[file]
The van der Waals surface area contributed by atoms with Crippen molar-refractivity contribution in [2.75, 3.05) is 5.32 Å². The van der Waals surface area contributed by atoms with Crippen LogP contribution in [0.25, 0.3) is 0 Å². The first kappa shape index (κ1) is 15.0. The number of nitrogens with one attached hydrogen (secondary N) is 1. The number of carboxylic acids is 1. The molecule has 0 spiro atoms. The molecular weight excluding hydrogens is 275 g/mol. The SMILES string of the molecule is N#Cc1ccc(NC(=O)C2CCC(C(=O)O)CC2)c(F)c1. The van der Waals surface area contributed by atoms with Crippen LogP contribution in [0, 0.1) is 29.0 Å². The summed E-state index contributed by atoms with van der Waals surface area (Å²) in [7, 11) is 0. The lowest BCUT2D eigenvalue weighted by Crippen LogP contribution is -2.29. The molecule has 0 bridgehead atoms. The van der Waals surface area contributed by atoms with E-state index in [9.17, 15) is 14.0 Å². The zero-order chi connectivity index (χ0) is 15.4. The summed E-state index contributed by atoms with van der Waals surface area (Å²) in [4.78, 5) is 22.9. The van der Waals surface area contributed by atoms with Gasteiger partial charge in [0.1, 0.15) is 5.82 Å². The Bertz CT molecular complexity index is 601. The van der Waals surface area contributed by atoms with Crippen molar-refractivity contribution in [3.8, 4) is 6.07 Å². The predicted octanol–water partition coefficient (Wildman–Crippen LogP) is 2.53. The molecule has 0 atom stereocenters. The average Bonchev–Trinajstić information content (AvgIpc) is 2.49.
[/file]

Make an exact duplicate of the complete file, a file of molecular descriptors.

The van der Waals surface area contributed by atoms with Crippen molar-refractivity contribution in [2.75, 3.05) is 5.32 Å². The van der Waals surface area contributed by atoms with Crippen LogP contribution in [0.25, 0.3) is 0 Å². The first kappa shape index (κ1) is 15.0. The number of nitrogens with one attached hydrogen (secondary N) is 1. The number of carboxylic acids is 1. The molecule has 0 spiro atoms. The molecular weight excluding hydrogens is 275 g/mol. The SMILES string of the molecule is N#Cc1ccc(NC(=O)C2CCC(C(=O)O)CC2)c(F)c1. The van der Waals surface area contributed by atoms with Crippen LogP contribution in [0, 0.1) is 29.0 Å². The summed E-state index contributed by atoms with van der Waals surface area (Å²) in [7, 11) is 0. The lowest BCUT2D eigenvalue weighted by Crippen LogP contribution is -2.29. The molecule has 0 bridgehead atoms. The van der Waals surface area contributed by atoms with E-state index in [9.17, 15) is 14.0 Å². The zero-order chi connectivity index (χ0) is 15.4. The summed E-state index contributed by atoms with van der Waals surface area (Å²) in [4.78, 5) is 22.9. The van der Waals surface area contributed by atoms with Gasteiger partial charge in [0.1, 0.15) is 5.82 Å². The Bertz CT molecular complexity index is 601. The van der Waals surface area contributed by atoms with Crippen molar-refractivity contribution in [3.8, 4) is 6.07 Å². The predicted octanol–water partition coefficient (Wildman–Crippen LogP) is 2.53. The molecule has 0 atom stereocenters. The average Bonchev–Trinajstić information content (AvgIpc) is 2.49.